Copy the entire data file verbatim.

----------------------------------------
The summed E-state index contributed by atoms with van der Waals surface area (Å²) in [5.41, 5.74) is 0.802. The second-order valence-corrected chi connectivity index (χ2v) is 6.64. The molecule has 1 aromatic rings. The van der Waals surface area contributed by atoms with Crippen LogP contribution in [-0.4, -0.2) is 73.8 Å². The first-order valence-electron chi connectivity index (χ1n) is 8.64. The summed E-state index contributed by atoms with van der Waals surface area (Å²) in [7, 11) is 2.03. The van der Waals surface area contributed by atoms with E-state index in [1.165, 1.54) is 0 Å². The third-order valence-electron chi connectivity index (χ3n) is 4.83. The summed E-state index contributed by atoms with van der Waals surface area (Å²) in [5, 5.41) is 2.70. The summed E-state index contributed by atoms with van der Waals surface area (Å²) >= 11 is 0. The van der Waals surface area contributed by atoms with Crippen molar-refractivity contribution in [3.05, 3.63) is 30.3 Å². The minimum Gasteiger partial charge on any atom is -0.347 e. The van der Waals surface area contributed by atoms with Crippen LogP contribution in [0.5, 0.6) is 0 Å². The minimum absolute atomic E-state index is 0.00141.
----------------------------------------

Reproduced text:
The summed E-state index contributed by atoms with van der Waals surface area (Å²) in [5.41, 5.74) is 0.802. The second-order valence-corrected chi connectivity index (χ2v) is 6.64. The molecule has 1 aromatic rings. The van der Waals surface area contributed by atoms with Crippen LogP contribution in [-0.4, -0.2) is 73.8 Å². The first-order valence-electron chi connectivity index (χ1n) is 8.64. The summed E-state index contributed by atoms with van der Waals surface area (Å²) in [7, 11) is 2.03. The van der Waals surface area contributed by atoms with E-state index in [1.165, 1.54) is 0 Å². The third-order valence-electron chi connectivity index (χ3n) is 4.83. The summed E-state index contributed by atoms with van der Waals surface area (Å²) in [5, 5.41) is 2.70. The summed E-state index contributed by atoms with van der Waals surface area (Å²) >= 11 is 0. The van der Waals surface area contributed by atoms with Crippen molar-refractivity contribution in [3.05, 3.63) is 30.3 Å². The minimum Gasteiger partial charge on any atom is -0.347 e. The van der Waals surface area contributed by atoms with Crippen LogP contribution in [0.5, 0.6) is 0 Å². The minimum absolute atomic E-state index is 0.00141.